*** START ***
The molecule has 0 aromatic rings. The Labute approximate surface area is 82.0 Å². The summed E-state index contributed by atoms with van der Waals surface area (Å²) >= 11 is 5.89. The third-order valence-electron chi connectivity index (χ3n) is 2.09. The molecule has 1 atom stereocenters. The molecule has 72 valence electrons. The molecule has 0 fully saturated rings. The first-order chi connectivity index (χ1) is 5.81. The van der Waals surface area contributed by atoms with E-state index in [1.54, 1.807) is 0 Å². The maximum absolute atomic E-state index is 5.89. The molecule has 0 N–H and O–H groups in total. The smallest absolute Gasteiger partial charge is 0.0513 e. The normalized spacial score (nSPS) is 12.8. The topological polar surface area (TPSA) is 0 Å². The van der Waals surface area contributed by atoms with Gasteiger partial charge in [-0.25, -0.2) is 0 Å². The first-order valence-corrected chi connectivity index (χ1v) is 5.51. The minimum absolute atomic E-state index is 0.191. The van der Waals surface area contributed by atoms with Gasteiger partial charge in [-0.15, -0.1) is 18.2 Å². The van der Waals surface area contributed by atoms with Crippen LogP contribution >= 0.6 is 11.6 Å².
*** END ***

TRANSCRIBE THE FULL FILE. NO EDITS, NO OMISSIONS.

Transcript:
The molecule has 0 aromatic rings. The Labute approximate surface area is 82.0 Å². The summed E-state index contributed by atoms with van der Waals surface area (Å²) >= 11 is 5.89. The third-order valence-electron chi connectivity index (χ3n) is 2.09. The molecule has 1 atom stereocenters. The molecule has 72 valence electrons. The molecule has 0 fully saturated rings. The first-order chi connectivity index (χ1) is 5.81. The van der Waals surface area contributed by atoms with E-state index in [1.54, 1.807) is 0 Å². The maximum absolute atomic E-state index is 5.89. The molecule has 0 N–H and O–H groups in total. The smallest absolute Gasteiger partial charge is 0.0513 e. The normalized spacial score (nSPS) is 12.8. The topological polar surface area (TPSA) is 0 Å². The van der Waals surface area contributed by atoms with Gasteiger partial charge in [-0.25, -0.2) is 0 Å². The first-order valence-corrected chi connectivity index (χ1v) is 5.51. The minimum absolute atomic E-state index is 0.191. The van der Waals surface area contributed by atoms with Gasteiger partial charge in [-0.15, -0.1) is 18.2 Å². The van der Waals surface area contributed by atoms with Crippen LogP contribution >= 0.6 is 11.6 Å².